As you probably know, I’m an active opensource contributor. I work mostly on my own projects but also try to contribute to other projects. Some projects I work on are paid so, I am making some money out of it. However, the amount of money I make is not big at all: somewhere in the lines of $1000-2000 a year. Basically pocket money.
Instead of spending it, I’ve decided to invest it in my own projects. Why? Because I have a lot of projects that I would like to keep alive and I would also like to possibly build a network of distributed developers I can call when a paid project happens to show up.
Here are the basic rules:
- I label Issues with bounties, say
- If you want to solve it, ping me right there in the Github Issue (first come, first served). DO NOT start working on an Issue if it’s not assigned to you. If you provide an unsolicited PR, I might accept it and pay you. However, if the Issue is already assigned to someone, it’s their cash, not yours;
- I’ll assign the Issue to you and give you 10 days to fix it: your PR needs to be merged in that period of time! I’ll calculate it based on CET (Central European Timezone);
- If the 10 days pass and your solution is not merged, I might take the Issue away and give it to someone else, if someone asks for it;
- As soon as the PR is merged and the Issue is closed, I’ll send you the exact specified amount of money via PayPal. If you are a fan of cryptocurrencies (I’m not), we can also work via zold.io. Ideally, I’d like to send the cash right-away but, just in case I’ll have many contributors, or we have a big Timezone difference, let’s agree on a 1-day possible offset;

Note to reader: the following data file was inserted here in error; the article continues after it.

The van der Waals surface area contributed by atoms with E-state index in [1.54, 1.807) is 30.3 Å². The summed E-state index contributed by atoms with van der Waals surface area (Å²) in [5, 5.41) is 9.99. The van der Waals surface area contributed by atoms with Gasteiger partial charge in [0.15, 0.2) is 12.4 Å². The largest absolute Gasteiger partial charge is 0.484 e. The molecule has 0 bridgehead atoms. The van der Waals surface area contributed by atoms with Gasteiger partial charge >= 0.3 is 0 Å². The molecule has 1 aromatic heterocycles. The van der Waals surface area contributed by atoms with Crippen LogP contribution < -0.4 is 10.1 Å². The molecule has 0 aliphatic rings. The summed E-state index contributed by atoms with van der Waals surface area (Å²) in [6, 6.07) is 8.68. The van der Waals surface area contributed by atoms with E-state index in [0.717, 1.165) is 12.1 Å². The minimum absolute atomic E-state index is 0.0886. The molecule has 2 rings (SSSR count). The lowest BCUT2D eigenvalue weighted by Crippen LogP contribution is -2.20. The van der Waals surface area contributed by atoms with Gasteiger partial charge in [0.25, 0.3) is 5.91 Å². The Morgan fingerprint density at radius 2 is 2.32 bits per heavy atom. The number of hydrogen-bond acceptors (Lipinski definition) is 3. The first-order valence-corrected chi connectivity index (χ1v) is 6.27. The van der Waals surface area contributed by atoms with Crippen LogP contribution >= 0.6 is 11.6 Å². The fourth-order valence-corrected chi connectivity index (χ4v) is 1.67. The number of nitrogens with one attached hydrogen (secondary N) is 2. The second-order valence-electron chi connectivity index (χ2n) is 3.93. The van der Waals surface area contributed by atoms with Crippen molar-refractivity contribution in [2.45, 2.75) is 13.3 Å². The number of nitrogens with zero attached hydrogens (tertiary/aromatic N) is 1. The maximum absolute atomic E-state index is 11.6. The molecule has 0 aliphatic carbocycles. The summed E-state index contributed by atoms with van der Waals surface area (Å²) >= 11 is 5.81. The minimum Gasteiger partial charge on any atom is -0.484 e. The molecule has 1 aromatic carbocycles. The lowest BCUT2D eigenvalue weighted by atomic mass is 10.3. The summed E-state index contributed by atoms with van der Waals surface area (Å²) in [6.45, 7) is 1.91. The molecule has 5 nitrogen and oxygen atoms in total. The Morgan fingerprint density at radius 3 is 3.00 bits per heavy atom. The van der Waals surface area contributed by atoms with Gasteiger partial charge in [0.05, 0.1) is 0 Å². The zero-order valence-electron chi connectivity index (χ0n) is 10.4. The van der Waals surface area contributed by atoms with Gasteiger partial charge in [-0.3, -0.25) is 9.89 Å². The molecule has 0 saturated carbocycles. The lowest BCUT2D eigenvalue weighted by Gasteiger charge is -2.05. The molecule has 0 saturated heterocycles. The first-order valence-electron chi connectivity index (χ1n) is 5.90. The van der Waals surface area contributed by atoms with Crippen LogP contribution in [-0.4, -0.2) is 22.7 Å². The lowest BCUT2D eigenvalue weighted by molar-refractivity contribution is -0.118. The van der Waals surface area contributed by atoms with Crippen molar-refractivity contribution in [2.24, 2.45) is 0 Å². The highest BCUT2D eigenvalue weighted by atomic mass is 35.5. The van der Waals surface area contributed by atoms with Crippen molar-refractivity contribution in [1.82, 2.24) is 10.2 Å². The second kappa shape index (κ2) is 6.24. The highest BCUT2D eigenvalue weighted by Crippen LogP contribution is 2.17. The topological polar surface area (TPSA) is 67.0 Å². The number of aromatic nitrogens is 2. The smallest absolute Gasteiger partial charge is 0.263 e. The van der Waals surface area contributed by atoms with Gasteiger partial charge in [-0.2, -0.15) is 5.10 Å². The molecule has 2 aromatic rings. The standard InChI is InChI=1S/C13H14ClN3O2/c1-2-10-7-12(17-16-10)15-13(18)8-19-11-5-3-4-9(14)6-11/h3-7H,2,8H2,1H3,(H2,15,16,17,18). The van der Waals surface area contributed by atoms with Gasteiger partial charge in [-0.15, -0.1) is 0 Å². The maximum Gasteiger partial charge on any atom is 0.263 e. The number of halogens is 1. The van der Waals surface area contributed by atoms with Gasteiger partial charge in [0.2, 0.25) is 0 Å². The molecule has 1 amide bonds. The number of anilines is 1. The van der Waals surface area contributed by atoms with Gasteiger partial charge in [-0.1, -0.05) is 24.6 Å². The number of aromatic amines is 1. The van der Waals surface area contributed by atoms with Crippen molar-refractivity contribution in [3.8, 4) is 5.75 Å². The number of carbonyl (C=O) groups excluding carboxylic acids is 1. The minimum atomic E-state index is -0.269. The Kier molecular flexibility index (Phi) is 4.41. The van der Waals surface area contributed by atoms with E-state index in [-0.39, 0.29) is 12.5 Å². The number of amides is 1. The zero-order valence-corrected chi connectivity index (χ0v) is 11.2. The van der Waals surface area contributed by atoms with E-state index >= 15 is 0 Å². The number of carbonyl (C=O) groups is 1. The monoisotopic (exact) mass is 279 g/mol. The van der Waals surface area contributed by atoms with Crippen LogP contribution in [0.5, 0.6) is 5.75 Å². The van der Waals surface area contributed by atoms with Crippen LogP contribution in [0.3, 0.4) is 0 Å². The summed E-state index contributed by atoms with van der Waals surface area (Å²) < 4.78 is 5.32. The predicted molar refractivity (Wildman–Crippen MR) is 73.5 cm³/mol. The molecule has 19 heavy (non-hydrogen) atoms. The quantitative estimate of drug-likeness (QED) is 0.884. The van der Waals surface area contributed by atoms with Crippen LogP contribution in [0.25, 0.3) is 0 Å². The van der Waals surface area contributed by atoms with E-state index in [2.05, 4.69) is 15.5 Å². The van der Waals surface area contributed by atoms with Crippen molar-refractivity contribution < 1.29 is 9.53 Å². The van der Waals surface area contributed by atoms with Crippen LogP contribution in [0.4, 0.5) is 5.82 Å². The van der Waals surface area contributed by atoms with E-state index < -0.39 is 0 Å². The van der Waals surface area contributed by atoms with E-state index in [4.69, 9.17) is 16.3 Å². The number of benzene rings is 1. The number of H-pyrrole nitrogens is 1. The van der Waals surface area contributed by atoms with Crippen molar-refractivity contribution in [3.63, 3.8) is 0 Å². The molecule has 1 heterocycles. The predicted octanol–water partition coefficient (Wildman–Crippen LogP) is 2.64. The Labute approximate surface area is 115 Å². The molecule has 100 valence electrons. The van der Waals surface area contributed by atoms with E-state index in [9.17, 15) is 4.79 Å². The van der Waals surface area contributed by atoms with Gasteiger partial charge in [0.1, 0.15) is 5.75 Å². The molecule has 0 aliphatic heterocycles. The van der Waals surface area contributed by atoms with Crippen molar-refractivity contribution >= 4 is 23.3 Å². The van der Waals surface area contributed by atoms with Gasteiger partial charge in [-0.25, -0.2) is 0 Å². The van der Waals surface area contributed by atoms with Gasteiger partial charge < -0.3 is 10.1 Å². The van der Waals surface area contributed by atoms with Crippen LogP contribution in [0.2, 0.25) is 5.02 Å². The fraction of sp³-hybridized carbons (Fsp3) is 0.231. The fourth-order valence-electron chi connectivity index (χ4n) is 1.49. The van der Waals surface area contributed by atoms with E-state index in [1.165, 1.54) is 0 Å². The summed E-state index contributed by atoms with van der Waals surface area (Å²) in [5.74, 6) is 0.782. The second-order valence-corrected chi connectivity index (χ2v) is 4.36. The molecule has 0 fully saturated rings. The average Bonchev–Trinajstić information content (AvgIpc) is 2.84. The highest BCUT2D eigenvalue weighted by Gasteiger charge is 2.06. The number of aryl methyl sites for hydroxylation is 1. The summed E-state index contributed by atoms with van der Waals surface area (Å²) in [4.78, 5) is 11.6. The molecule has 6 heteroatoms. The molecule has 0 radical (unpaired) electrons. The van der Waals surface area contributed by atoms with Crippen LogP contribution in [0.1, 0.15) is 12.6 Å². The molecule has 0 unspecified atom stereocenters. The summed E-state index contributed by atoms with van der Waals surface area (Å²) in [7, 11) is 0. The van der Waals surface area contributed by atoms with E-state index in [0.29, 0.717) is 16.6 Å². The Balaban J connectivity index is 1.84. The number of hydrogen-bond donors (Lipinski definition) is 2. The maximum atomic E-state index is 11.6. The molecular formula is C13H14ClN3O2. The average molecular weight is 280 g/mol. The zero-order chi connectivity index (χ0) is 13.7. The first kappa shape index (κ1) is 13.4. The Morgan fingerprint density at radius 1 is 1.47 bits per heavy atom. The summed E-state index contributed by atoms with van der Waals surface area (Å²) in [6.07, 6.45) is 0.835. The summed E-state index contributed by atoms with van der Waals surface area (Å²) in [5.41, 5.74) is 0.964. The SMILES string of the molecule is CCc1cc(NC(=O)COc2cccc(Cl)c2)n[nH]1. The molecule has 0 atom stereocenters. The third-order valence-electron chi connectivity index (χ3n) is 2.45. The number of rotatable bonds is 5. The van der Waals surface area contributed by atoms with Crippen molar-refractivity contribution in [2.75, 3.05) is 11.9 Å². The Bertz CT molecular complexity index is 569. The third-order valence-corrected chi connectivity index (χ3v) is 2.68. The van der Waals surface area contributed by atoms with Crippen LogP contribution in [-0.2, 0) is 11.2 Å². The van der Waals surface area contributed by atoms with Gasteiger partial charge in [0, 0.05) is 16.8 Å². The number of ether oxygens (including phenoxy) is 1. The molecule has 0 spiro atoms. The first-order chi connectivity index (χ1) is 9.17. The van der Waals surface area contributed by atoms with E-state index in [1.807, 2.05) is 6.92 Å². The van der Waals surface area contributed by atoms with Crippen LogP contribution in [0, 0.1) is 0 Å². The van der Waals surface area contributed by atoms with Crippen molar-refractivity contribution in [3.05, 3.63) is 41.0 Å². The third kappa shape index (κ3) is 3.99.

- I’m afraid you’ll have to deal with any commission. I’ll send the exact amount specified in the ticket, in USD.
How do you know I’ll deliver the money? Well… you don’t. I can only promise you I will. And if I don’t, you can shame me publicly right there, on Github.
- We are not going to discuss estimations. How much time you spend on the ticket is your business. You’ll get exactly the amount specified in the bounty, regardless of how much time you spent working (please, don’t freak out, keep reading);
- My projects usually have strict Code Quality rules: the build will fail if you don’t respect them;
- As a rule of thumb, your PRs should not decrease Code Coverage and should have 3-5 Changed Files (including the tests);
- If the 10 days passed and I take the Issue away from you, you will not be paid, no matter how much time you already spent on it;
- You can (and should!) use Puzzle Driven Development, with one condition: if you solve the task only partially, you have to leave the codebase in a consistent state: build has to pass etc;
- Second rule of thumb, as a consequence of using PDD: if you’re spending more than 30min-1h on a ticket, you’re probably doing something wrong;
- I’ll perform a more or less strict Code Review. Your PR should not break the project’s architecture (obviously). I might also reject your PR if I don’t like its design or if you don’t perform the modifications I asked you to. Rejected PRs are NOT going to be paid.
Why these strict rules? Because we will not have any meetings or Skype calls. We will work in a 100% distributed manner. Naturally, strict discipline has to be enforced. I’m not going to lie, it might be frustrating in the beginning, until you get used to it.
What about estimations? At the moment each Issue will have a fixed price simply because the budget I have for this thing is limited. Nevertheless, I try to give reasonable bounties (I assume you are an experienced developer with the environment already setup). If/when the budget will grow, we’ll be able to discuss more detailed and accurate payment methods.
My projects are mostly Java SE 7 and 8, and Java EE 7, but I also have one in ReactJS and one in Jekyll/Ruby (this blog).
Follow me on Twitter and Github in order to be notified of new bounties! Looking forward to working with you.